Deciphering the Role of Microtubule Posttranslational Modifications and Calcium/Calmodulin-Dependent Kinase 2 Delta and Gamma on Osteocyte Function
AdvisorStains, Joseph P.
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AbstractThe skeleton serves a number of functions within the body, some of which emphasize the exceptional adaptability and continuous dynamics of this organ. Two functions of particular interest are the interpretation and translation of mechanical stimuli into biological outputs, and the mediation of mineral homeostasis. In order to serve the body in these ways, bone needs to synthesize coordinated responses to multiple concomitant signals. Osteocytes, the great orchestrators of bone, are suited to do this through their vast network of cell processes and through secretion of various signaling proteins. Previously, we have demonstrated that microtubules within osteocytes tune responsiveness to mechanical load. We postulate that the accumulation of certain microtubule posttranslational modifications occurs broadly throughout the body with age and potentially contributes to the progression of osteopenia and sarcopenia. Here, I present data to support aging-dependent alterations in microtubule profile, and that individual tubulin posttranslational modifications are not sufficient to de-sensitize mechano-transduction in osteocytes alone. Since osteocytes are confined to the bone matrix, they secrete proteins to communicate with distant organ systems as well as with osteoblasts and osteoclasts locally on the surface of the bone. Regulation of these secretory factors within the osteocyte can ultimately impact bone formation and resorption. One such factor is fibroblast growth factor 23 (FGF23), a systemic regulator of phosphate concentration. When we hypothesized that deletion calcium/calmodulin-dependent kinase 2 (CaMKII), an essential component of an osteocyte mechano-transduction cascade we had already described, would diminish load-induced bone formation in vivo, we uncovered a basal increase in FGF23 and a dysfunction in mineral homeostasis. I describe here the profoundly osteopenic Ocn-cre:Camk2delta/Camk2gamma dCKO mice, with fragile bones containing enlarged osteoid seams, consistent with FGF23-induced hypophosphatemia. Bone-resident tissue non-specific alkaline phosphatase (TNAP) was reduced in these mice too, potentially adding to the under-mineralized phenotype. Disruption of late osteoblast/osteocyte physiology also blunted osteoblast activity and elevated osteoclast activity. We demonstrate an exciting new role for CaMKIId/g in bone, underpinning osteocyte-dependent regulation of bone mass, bone quality, and phosphate homeostasis. These data will provide the basis for future work uncovering the mechanism through which CaMKIId/gconducts each of these functions.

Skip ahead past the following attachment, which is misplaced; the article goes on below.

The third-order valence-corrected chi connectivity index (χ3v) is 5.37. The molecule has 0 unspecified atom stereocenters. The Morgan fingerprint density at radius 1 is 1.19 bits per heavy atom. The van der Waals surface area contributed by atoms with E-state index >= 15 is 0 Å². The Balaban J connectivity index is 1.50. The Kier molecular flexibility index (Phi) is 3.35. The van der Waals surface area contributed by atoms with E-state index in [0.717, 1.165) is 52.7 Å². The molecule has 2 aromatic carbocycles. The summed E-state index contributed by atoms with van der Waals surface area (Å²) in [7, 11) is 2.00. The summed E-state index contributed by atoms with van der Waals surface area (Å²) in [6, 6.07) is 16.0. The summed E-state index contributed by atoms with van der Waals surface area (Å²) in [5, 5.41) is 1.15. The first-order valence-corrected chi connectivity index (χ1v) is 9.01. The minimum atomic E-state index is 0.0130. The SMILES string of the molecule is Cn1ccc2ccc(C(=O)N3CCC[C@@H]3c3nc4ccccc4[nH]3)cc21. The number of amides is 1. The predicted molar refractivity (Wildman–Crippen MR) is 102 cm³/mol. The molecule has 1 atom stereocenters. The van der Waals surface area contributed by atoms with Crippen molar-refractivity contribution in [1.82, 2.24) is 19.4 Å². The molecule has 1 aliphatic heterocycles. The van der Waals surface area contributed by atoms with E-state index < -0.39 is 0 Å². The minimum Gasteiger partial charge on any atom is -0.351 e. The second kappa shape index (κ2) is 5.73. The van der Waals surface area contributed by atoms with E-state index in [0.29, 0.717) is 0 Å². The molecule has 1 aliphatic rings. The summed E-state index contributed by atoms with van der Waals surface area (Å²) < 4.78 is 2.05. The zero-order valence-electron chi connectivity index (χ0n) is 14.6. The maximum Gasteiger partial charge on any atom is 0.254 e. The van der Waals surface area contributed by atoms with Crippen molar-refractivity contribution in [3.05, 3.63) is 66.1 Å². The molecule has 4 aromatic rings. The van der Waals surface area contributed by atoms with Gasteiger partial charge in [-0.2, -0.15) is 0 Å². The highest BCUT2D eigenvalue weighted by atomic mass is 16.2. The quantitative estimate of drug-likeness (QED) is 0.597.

DescriptionUniversity of Maryland, Baltimore, School of Medicine, Ph.D., 2023
Calcium-Calmodulin-Dependent Protein Kinase Type 2